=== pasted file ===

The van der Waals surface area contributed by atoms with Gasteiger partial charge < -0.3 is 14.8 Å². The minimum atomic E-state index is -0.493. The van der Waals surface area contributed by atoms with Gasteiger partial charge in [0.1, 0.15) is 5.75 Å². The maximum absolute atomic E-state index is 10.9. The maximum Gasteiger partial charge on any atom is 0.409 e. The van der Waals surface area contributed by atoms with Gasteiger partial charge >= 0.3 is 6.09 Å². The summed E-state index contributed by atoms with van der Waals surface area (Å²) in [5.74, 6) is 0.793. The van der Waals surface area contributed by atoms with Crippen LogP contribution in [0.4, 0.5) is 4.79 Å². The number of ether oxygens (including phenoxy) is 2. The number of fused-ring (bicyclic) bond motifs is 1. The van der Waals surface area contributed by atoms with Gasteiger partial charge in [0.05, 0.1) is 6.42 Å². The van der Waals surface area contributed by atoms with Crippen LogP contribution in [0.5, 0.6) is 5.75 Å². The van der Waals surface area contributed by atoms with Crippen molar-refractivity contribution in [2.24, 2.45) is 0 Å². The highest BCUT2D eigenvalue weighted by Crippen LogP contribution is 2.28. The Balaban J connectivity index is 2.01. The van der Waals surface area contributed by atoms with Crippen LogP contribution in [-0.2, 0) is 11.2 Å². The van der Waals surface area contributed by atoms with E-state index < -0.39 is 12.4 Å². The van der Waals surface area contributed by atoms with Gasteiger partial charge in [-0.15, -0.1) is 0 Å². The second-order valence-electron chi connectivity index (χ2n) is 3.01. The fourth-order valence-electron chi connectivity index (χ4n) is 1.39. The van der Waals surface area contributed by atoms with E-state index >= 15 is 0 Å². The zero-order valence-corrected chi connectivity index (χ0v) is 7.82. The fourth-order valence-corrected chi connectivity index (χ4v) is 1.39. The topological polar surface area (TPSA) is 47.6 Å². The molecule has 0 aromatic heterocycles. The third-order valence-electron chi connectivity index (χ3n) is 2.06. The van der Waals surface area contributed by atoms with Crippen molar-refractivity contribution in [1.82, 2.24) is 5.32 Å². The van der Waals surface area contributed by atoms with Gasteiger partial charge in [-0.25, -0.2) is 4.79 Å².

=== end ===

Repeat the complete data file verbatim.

The van der Waals surface area contributed by atoms with Gasteiger partial charge < -0.3 is 14.8 Å². The minimum atomic E-state index is -0.493. The van der Waals surface area contributed by atoms with Gasteiger partial charge in [0.1, 0.15) is 5.75 Å². The maximum absolute atomic E-state index is 10.9. The maximum Gasteiger partial charge on any atom is 0.409 e. The van der Waals surface area contributed by atoms with Gasteiger partial charge >= 0.3 is 6.09 Å². The summed E-state index contributed by atoms with van der Waals surface area (Å²) in [5.74, 6) is 0.793. The van der Waals surface area contributed by atoms with Crippen LogP contribution in [0.4, 0.5) is 4.79 Å². The number of ether oxygens (including phenoxy) is 2. The number of fused-ring (bicyclic) bond motifs is 1. The van der Waals surface area contributed by atoms with Gasteiger partial charge in [0.05, 0.1) is 6.42 Å². The van der Waals surface area contributed by atoms with Crippen LogP contribution in [0.5, 0.6) is 5.75 Å². The van der Waals surface area contributed by atoms with Crippen molar-refractivity contribution in [2.24, 2.45) is 0 Å². The highest BCUT2D eigenvalue weighted by Crippen LogP contribution is 2.28. The Balaban J connectivity index is 2.01. The van der Waals surface area contributed by atoms with Crippen LogP contribution in [-0.2, 0) is 11.2 Å². The van der Waals surface area contributed by atoms with E-state index < -0.39 is 12.4 Å². The van der Waals surface area contributed by atoms with Gasteiger partial charge in [-0.15, -0.1) is 0 Å². The second-order valence-electron chi connectivity index (χ2n) is 3.01. The fourth-order valence-electron chi connectivity index (χ4n) is 1.39. The van der Waals surface area contributed by atoms with E-state index >= 15 is 0 Å². The zero-order valence-corrected chi connectivity index (χ0v) is 7.82. The fourth-order valence-corrected chi connectivity index (χ4v) is 1.39. The topological polar surface area (TPSA) is 47.6 Å². The molecule has 0 aromatic heterocycles. The third-order valence-electron chi connectivity index (χ3n) is 2.06. The van der Waals surface area contributed by atoms with Crippen molar-refractivity contribution in [1.82, 2.24) is 5.32 Å². The van der Waals surface area contributed by atoms with Gasteiger partial charge in [-0.25, -0.2) is 4.79 Å².